Anyway, the Greenwood duplex checked all of the boxes, and Nick was able to negotiate a fantastic price. He even went so far as to help interview some property managers and get us some bids on the rehab.

We ended up liking Indianapolis so much that we did get a few other properties under contract, though they did not pass inspection. We’re willing to take on a lot of projects now that we have a good team in Indy, though these places had foundation issues, which is not something we want to deal with.

We’re planning on buying many more properties in Indianapolis, and we’re also branching out into Kansas City, Little Rock, and Nashville.

A few months after this post we made a trip out to Indianapolis and love the city! You can read more about our experience here

The main reason these cities are attractive for acquiring rentals is their population growth, job outlook, and ratio between price and rents.
I’ve found many great investment opportunities that over 15% or higher cash on cash returns in these areas. I also believe that the millennial population will be moving to hip, cool cities that offer great amenities and entertaining options while also offering less expensive housing. With more companies offering the ability to telecommute, employees can now choose to live anywhere they want to.

I’m hoping that the acquisition of several cash flowing out of state rentals in these hot mid west cities will be a great investment for cash flow in the present, and for some appreciation in the future.
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About the Author

Jennifer Beadles

I’m Jennifer Beadles, and together with my family, we are living the day-to-day of a financially independent family thanks to our rental properties.

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6 thoughts on “Our First Ever Out Of State Rental Purchase”

    1. Avatar photo
      Jennifer Beadles

      Hey Alex! I actually think it helped not looking at the place first. Not sure if that is good or bad but the numbers worked and everyone said it was a good location so we’re hoping they’re right.
      We’ve done so many different rehab projects that it really wasn’t much different doing a rehab on this one, except we did have our awesome agent offer to check on the rehab work weekly and send photos so that helped a lot. Our property manager is fantastic as well.
      Thanks for checking out my blog and for the info on Indy!!

      1. Hi.I love your articles especially on out of state investing. I am looking at buying my first out of state property in Indiana and recently completed a trip there to get an idea of what areas make sense to buy. I also met up with a few Turnkey providers but they seem to be selling their houses for four times what they bought them for. Any advise on whether buying from the MLS makes more sense if I don’t have a team already on the ground in Indy? Also do you have any opinion regarding buying in the areas around downtown Indy which are currently gentrifying? Also can you share the contact details for Nick?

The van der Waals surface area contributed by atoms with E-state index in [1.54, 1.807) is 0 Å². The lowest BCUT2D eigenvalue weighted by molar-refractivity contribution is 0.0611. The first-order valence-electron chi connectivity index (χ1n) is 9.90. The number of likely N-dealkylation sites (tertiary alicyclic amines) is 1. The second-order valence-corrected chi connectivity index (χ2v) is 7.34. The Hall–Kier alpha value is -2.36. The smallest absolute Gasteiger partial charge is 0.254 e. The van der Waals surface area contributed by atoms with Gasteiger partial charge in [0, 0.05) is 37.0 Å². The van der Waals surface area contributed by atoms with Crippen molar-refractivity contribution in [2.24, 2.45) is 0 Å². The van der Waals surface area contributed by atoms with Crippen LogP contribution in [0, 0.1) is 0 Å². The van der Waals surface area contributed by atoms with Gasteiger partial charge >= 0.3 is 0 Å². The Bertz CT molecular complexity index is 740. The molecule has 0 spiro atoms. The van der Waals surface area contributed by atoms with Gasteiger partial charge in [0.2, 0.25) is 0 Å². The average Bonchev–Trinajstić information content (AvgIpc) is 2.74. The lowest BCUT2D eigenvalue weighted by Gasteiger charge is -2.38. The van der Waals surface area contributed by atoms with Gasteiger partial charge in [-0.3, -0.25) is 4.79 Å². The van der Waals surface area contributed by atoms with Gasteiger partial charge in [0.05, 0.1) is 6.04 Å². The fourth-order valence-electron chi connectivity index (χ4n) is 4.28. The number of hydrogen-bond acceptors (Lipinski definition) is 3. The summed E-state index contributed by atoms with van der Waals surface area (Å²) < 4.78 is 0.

1. Avatar photo
          Jennifer Beadles

          Hi Aaron! I’ve never purchased from a turn key provider, I’ve seen too many scams and issues with turn key properties that I’ve decided that is not the best option for me. However, I do know others who have had great success, like Alex with Cash Flow Diaries (you can check out the interview with him here
          I personally prefer to work with a trusted agent who knows how to find good deals, and then build my own team from there. This takes a lot more time, but I am very strict on my property criteria so I only want to buy really good deals. I would suggest you start with finding a great agent (I’ll send you an email with a few names) and then ask for referrals for contractors and property managers. Any good agent who works with investors will be able to make those connections for you.
          I buy multi-family properties which in Indy seem to be mostly in the suburbs. I haven’t seen any properties that meet my cash flow requirements in the downtown areas, though I think there would be better appreciation in those areas. For me, I want stability and a focus on cash flow and a long term hold (15+ years).
          Hope this helps and look for an email shortly.

    1. Avatar photo
      Jennifer Beadles

      Hi Kenji!! I just met with my CPA this week and it looks like we’ll need to file an Indiana return. Not sure yet how much that will cost, but we’re liking the area so much that we’ll probably buy at least 5 more there which would justify the extra return.